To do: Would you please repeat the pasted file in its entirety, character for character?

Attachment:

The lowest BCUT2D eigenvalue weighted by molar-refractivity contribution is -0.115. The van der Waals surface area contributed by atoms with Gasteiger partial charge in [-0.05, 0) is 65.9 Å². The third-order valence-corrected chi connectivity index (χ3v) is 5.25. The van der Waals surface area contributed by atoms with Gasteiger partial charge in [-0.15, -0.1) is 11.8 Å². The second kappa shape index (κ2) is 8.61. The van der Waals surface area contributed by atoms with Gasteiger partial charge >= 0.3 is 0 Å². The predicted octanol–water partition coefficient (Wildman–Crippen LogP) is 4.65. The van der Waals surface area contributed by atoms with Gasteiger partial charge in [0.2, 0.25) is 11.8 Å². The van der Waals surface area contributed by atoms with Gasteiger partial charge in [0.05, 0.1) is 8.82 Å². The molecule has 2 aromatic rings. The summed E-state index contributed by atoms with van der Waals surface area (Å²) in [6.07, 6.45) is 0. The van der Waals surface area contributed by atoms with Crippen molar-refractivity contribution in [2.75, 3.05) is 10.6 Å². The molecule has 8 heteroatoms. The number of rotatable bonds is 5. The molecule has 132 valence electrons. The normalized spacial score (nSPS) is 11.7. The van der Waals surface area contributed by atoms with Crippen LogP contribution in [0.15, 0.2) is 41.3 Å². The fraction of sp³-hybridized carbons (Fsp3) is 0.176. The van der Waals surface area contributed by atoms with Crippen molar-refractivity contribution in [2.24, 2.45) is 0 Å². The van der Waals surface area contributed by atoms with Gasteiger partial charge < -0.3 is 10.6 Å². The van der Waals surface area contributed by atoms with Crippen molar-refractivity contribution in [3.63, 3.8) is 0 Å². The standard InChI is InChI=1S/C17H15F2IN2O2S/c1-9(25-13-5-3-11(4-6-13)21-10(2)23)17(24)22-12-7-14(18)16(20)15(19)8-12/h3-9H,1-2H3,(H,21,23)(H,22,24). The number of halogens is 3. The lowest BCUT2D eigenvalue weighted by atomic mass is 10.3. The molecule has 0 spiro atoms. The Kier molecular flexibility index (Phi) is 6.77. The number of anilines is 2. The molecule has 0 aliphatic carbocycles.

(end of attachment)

The lowest BCUT2D eigenvalue weighted by molar-refractivity contribution is -0.115. The van der Waals surface area contributed by atoms with Gasteiger partial charge in [-0.05, 0) is 65.9 Å². The third-order valence-corrected chi connectivity index (χ3v) is 5.25. The van der Waals surface area contributed by atoms with Gasteiger partial charge in [-0.15, -0.1) is 11.8 Å². The second kappa shape index (κ2) is 8.61. The van der Waals surface area contributed by atoms with Gasteiger partial charge >= 0.3 is 0 Å². The predicted octanol–water partition coefficient (Wildman–Crippen LogP) is 4.65. The van der Waals surface area contributed by atoms with Gasteiger partial charge in [0.2, 0.25) is 11.8 Å². The van der Waals surface area contributed by atoms with Gasteiger partial charge in [0.05, 0.1) is 8.82 Å². The molecule has 2 aromatic rings. The summed E-state index contributed by atoms with van der Waals surface area (Å²) in [6.07, 6.45) is 0. The van der Waals surface area contributed by atoms with Crippen molar-refractivity contribution in [2.75, 3.05) is 10.6 Å². The molecule has 8 heteroatoms. The number of rotatable bonds is 5. The molecule has 132 valence electrons. The normalized spacial score (nSPS) is 11.7. The van der Waals surface area contributed by atoms with Crippen LogP contribution in [0.15, 0.2) is 41.3 Å². The fraction of sp³-hybridized carbons (Fsp3) is 0.176. The van der Waals surface area contributed by atoms with Crippen molar-refractivity contribution in [2.24, 2.45) is 0 Å². The van der Waals surface area contributed by atoms with Gasteiger partial charge < -0.3 is 10.6 Å². The van der Waals surface area contributed by atoms with Crippen molar-refractivity contribution in [3.63, 3.8) is 0 Å². The standard InChI is InChI=1S/C17H15F2IN2O2S/c1-9(25-13-5-3-11(4-6-13)21-10(2)23)17(24)22-12-7-14(18)16(20)15(19)8-12/h3-9H,1-2H3,(H,21,23)(H,22,24). The number of halogens is 3. The lowest BCUT2D eigenvalue weighted by atomic mass is 10.3. The molecule has 0 spiro atoms. The Kier molecular flexibility index (Phi) is 6.77. The number of anilines is 2. The molecule has 0 aliphatic carbocycles.